The team boards a line of buses waiting in front of the massive school. They drive through the lush landscaping of Weston, a land of homeowners' associations and picture-perfect golf courses — there are three between the school and the highway. They pass the clean, well-lighted strip malls, the Circuit City, the Office Depot, the Olive Garden, the McDonald's, the sushi places and steak houses. Then they hit I-75, headed south to Miami International Airport.

During spring practices in March, Coach Guandolo knew his team would be good this year. He had a deep, speedy running attack, a trio of linebackers with hundreds of thousands of dollars in scholarship offers among them, and a core of seniors with experience on both sides of the ball. So he put a call in to a friend, Dave Stephenson.

Before they board a plane and fly to Houston, Cypress Bay coach Mark Guandolo told his team to think of the game as a business trip.
Michael McElroy
Before they board a plane and fly to Houston, Cypress Bay coach Mark Guandolo told his team to think of the game as a business trip.
Dave Stephenson is owner and founder of Titus Sports Marketing, the company that organized the game and sold it to ESPN.
Mark Graham
Dave Stephenson is owner and founder of Titus Sports Marketing, the company that organized the game and sold it to ESPN.


Click on the picture to view photo outtakes.

Click here for a version of this story told from Houstonís perspective by New Timesí sister paper, the Houston Press.

Stephenson is owner and founder of Titus Sports Marketing, a Dallas-based company leading a quiet but lucrative industry aimed at bringing big corporate money together with high school athletics. Titus arranges — then markets — football games among the top programs in the nation. They've also secured naming-rights contracts for corporations to advertise in high school athletic facilities.

Before starting Titus, Stephenson was president of Dave Campbell's Texas Football, a yearly magazine that previews every team in Texas — professional, college, and high school — and is often called "the Bible of Texas football." In 2005, Stephenson organized a game between Robert E. Lee High School in Tyler, Texas, and Chaminade-Madonna College Preparatory, a private school in Hollywood, Florida. At the time, Chaminade-Madonna was coached by Mark Guandolo.

When Guandolo called Stephenson again last spring, it just so happened Titus had been in talks with Katy High School — an historically dominant football program west of Houston. Guandolo agreed to bring his team to Rhodes Stadium in Texas the first week in October.

Hyped as "The Battle at Rhodes," the game was sold to ESPN, the first time either school would play on national TV. It was scheduled for prime-time broadcast, with Old Spice, Nike, and the U.S. Marines as sponsors.

Titus would put up the money to pay for the flights, food, and hotel expenses of the Cypress Bay team, including travel for a hundred people. Katy and Titus split the revenue from ticket sales and the fee ESPN pays to broadcast the game. Cypress Bay got free national exposure.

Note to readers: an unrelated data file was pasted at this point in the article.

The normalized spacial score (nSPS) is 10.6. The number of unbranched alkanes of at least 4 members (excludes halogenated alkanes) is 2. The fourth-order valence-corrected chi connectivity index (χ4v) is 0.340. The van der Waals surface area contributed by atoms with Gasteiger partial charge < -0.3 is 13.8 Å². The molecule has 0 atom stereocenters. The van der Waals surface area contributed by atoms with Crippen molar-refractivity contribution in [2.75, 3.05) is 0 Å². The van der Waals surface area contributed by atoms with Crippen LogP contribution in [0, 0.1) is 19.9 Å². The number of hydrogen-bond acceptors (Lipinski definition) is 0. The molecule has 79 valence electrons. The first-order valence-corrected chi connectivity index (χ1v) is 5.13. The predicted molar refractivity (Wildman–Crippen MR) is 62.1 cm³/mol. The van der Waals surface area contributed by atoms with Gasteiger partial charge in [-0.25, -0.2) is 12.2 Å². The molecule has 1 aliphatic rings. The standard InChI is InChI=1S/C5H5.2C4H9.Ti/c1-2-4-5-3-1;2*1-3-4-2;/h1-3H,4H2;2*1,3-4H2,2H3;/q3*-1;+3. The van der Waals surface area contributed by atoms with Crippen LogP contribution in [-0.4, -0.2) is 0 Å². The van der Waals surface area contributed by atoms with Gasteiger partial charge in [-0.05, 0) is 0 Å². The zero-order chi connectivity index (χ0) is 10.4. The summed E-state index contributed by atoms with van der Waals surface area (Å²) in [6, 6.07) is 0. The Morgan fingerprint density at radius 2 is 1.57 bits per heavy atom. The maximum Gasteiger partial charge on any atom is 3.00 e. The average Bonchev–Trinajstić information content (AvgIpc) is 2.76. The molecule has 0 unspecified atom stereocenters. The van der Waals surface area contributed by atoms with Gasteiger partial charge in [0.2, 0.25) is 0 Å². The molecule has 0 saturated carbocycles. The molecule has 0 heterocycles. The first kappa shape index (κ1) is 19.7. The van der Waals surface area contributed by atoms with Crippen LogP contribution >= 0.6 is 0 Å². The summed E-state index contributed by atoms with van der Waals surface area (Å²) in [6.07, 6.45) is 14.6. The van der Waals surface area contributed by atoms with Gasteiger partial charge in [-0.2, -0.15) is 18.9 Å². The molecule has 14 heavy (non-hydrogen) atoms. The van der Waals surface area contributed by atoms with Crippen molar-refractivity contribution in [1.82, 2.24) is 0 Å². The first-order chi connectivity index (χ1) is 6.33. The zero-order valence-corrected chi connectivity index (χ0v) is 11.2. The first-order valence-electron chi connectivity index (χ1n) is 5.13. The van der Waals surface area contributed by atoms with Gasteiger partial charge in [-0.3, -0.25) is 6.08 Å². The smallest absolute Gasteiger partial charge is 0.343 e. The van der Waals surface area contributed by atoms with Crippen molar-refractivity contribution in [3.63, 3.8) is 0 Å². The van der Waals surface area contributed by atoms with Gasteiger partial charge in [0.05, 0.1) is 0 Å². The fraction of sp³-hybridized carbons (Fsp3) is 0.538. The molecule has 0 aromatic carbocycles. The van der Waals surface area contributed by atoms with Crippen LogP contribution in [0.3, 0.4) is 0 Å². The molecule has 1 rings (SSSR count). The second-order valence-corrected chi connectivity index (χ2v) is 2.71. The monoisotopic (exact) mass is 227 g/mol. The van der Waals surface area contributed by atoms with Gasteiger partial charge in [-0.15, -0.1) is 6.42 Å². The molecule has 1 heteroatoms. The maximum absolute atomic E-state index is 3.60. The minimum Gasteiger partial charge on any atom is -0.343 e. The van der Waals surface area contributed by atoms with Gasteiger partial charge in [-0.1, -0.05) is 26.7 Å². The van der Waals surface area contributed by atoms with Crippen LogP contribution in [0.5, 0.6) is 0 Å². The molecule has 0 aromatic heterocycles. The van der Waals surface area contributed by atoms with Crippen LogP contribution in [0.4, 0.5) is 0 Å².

ESPN doesn't pay high schools directly to broadcast the games. It pays a third-party firm, Paragon Marketing Group, which in turn pays Titus, which then pays Katy its share. None of the three companies involved would disclose the terms of the agreement. And a spokesman for ESPN would not say how much the network charges for commercial time. Rusty Dowling, athletic director for Katy Independent School District, says the school is still calculating revenues and would not discuss specific numbers.

Last year, Titus brokered a deal to bring then-state champion Miami Northwestern to Dallas to play Southlake Carroll. More than 30,000 people filled Southern Methodist University's Ford Stadium to watch Miami beat the Dragons 29-21, snapping a Texas state record 49-game winning streak.

Since then, Stephenson says, high schools from all over the country have contacted him asking if he can do the same thing for them.

"If we can help out high schools to bring in more revenue in this day and age where schools are hurting for money, that's huge," Stephenson says. "It's a little bit different if we were selling advertising in a classroom, if we were selling advertising on a blackboard or students' lockers. But we're selling advertising at a football venue."

To broadcast the Cypress Bay versus Katy game, ESPN sent in a crew used to filming college football. The week before, producer Steve Melton worked a game between the University of South Florida and North Carolina State. Melton says most of the high school stadiums aren't as equipped for TV broadcast as college venues are. The crew installs steel and wood scaffolding for cameras at the top of the stadium. Another platform and camera are placed in the home end zone, not far from the stuffed Katy tiger. Microphones and wires are installed along the sideline for cameras on the field and easy access for the sideline reporter.

For ESPN, this year is the first season that the network has broadcast a full, 19-week schedule of high school football. "Go back to 2002; ESPN took a chance and aired a high school [basketball] game that LeBron James played in," Melton says. "The ratings for that game were huge. There was a lot of interest. Between that and different internet hits for ESPN, it was determined that there was a huge audience out there."

ESPN Rise, a new company brand, is devoted to everything high school-related. "I think it's untapped on the sports side," says James Brown, senior vice president at Rise, which is aimed at enlarging the station's 12- to 17-year-old audience. "It gives us an opportunity to not only talk about what they do on the field but also what's going on in their lifestyle, what shoes do they wear, what music they listen to, what kind of things they do in the community."

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